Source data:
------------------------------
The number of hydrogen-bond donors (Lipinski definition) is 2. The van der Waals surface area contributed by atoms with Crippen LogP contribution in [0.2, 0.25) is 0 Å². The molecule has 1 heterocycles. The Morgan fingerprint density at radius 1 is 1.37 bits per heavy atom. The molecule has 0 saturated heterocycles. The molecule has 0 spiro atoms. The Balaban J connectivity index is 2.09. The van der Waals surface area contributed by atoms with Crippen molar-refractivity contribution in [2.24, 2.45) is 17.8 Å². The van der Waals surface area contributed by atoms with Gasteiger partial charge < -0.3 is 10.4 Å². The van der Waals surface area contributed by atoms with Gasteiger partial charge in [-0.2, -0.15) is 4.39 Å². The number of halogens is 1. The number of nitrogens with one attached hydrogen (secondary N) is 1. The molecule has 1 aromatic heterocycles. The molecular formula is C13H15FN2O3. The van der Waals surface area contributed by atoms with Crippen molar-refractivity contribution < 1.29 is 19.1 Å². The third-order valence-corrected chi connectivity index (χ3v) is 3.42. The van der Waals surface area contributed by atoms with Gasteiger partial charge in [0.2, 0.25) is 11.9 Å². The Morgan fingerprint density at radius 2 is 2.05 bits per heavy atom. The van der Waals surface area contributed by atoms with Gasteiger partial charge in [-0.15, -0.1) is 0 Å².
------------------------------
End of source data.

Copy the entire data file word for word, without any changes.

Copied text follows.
The number of hydrogen-bond donors (Lipinski definition) is 2. The van der Waals surface area contributed by atoms with Crippen LogP contribution in [0.2, 0.25) is 0 Å². The molecule has 1 heterocycles. The Morgan fingerprint density at radius 1 is 1.37 bits per heavy atom. The molecule has 0 saturated heterocycles. The molecule has 0 spiro atoms. The Balaban J connectivity index is 2.09. The van der Waals surface area contributed by atoms with Crippen molar-refractivity contribution in [2.24, 2.45) is 17.8 Å². The van der Waals surface area contributed by atoms with Gasteiger partial charge < -0.3 is 10.4 Å². The van der Waals surface area contributed by atoms with Gasteiger partial charge in [-0.2, -0.15) is 4.39 Å². The number of halogens is 1. The number of nitrogens with one attached hydrogen (secondary N) is 1. The molecule has 1 aromatic heterocycles. The molecular formula is C13H15FN2O3. The van der Waals surface area contributed by atoms with Crippen molar-refractivity contribution < 1.29 is 19.1 Å². The third-order valence-corrected chi connectivity index (χ3v) is 3.42. The van der Waals surface area contributed by atoms with Gasteiger partial charge in [0.2, 0.25) is 11.9 Å². The Morgan fingerprint density at radius 2 is 2.05 bits per heavy atom. The van der Waals surface area contributed by atoms with Gasteiger partial charge in [-0.15, -0.1) is 0 Å².